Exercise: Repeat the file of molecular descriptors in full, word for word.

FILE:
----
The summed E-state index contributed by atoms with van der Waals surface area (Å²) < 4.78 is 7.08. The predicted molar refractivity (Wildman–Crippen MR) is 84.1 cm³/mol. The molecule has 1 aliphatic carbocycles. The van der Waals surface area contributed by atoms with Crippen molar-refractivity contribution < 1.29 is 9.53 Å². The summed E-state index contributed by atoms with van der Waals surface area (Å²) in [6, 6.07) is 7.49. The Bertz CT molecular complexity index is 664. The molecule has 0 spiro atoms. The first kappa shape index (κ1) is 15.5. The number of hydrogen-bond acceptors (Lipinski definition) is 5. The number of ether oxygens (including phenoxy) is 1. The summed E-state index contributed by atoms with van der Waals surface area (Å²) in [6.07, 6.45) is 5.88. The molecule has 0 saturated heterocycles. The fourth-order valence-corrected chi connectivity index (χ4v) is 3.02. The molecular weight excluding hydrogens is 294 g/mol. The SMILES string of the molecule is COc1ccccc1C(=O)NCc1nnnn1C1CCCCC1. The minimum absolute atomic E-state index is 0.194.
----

The summed E-state index contributed by atoms with van der Waals surface area (Å²) < 4.78 is 7.08. The predicted molar refractivity (Wildman–Crippen MR) is 84.1 cm³/mol. The molecule has 1 aliphatic carbocycles. The van der Waals surface area contributed by atoms with Crippen molar-refractivity contribution < 1.29 is 9.53 Å². The summed E-state index contributed by atoms with van der Waals surface area (Å²) in [6, 6.07) is 7.49. The Bertz CT molecular complexity index is 664. The molecule has 0 spiro atoms. The first kappa shape index (κ1) is 15.5. The number of hydrogen-bond acceptors (Lipinski definition) is 5. The number of ether oxygens (including phenoxy) is 1. The summed E-state index contributed by atoms with van der Waals surface area (Å²) in [6.07, 6.45) is 5.88. The molecule has 0 saturated heterocycles. The fourth-order valence-corrected chi connectivity index (χ4v) is 3.02. The molecular weight excluding hydrogens is 294 g/mol. The SMILES string of the molecule is COc1ccccc1C(=O)NCc1nnnn1C1CCCCC1. The minimum absolute atomic E-state index is 0.194.